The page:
We could hear the Yellow-faced Honeyeater constantly, but being small and high in the canopy we found it difficult to photograph, until one sat high up in the sunlight long enough for my wife to show Catherine and me to photograph. This tiny honeyeater is very common here during winter months, but another lifer for Catherine. Of course the Currawong, Magpie and Kookaburra are common birds that we saw also but were not lifers for Catherine.
Little did we expect on our walk back to find another lifer for Catherine, in fact a bird we had never seen in the park here before, a Crested Shrike-tit, another bird that may be seen more in winter months. This tiny bright bird, is usually discovered by the sound of bark being dislodged from tree branches as it searches beneath it for insects and grubs. That was how we found this one, in fact Catherine noted her attention was drawn to the noise of the bark dislodging. We saw him catch a worm and eat it.
I always have trouble getting good clear pics of this bird because of the darkness of the canopy, as they are usually high up under the canopy, and always on the move. These have been considerable lightened up, as you will be able to tell from lack of clarity. Of the three races of this bird the nominate race frontatus is found in eastern Australian mainland, throughout NSW, Victoria and coastal Queensland. The other two are found in SW and northern Western Australia and NT. This bird was a female Crested Shrike-tit as it had an olive green bib, as males have a black bib under their chin.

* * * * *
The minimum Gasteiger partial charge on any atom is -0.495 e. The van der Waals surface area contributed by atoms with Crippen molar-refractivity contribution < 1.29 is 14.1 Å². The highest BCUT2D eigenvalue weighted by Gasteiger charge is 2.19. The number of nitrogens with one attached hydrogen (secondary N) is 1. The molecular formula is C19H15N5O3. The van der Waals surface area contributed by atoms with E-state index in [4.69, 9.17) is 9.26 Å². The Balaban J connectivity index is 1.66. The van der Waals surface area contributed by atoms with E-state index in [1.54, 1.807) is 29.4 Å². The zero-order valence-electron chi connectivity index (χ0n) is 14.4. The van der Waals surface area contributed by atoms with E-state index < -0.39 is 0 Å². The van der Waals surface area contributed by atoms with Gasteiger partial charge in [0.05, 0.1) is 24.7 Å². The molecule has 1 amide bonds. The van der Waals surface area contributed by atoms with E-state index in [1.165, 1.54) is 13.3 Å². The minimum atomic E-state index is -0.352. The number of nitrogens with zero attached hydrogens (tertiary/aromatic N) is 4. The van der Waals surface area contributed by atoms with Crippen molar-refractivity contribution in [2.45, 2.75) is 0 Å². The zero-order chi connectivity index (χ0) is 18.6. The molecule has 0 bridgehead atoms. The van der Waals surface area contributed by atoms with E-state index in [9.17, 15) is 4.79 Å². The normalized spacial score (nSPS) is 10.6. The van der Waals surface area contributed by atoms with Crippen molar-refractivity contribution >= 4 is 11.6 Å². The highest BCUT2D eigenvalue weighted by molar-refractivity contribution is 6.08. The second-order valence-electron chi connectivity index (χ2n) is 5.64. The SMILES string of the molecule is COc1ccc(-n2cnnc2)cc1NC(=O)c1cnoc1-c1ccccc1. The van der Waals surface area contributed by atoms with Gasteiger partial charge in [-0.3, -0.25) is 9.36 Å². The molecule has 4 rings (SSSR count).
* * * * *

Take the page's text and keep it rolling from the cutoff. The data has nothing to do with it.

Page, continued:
My wife always get excited seeing this bird, as it is so cute and colourful, and we seldom see it. It was starting to get cold as the winter sun was low in the sky and time to walk back. On our way we were twice blessed with another appearance of the male Superb Lyrebird, and again he did not mind us watching him forage for a while, this time much closer. This ended when he climbed up a tree on the edge of the river and flew across the river to the other side where he lived. Sadly there was not enough clearing for me to film the flight, which are quite extraordinary to watch. Here is some movie footage I caught in reasonable light.
This bird seldom flies long or high, appearing somewhat difficult for it, as it is a non migratory, territorial rainforest ground dweller. This means it is predictably possible to find this bird in the same area, How do you know a lyrebird is in the vicinity? By the scratchings on the side of the track, where they have been looking for insects and worms in the leaf litter. When we see these we know they are about. See here the beauty of God’s beautiful craftsmanship in the tail of this bird.
So we made our way home, with us encouraging Catherine on the sightings of the many lifers she had encountered this afternoon. Birds she would probably have never seen or even known to look for, that were there all the time. I said she was ‘a birder in the making’ and joked that we would take her again because we saw such great birds with her. My final thought for this post came from a feature of this Angophora costata tree that Catherine noted and my wife photographed.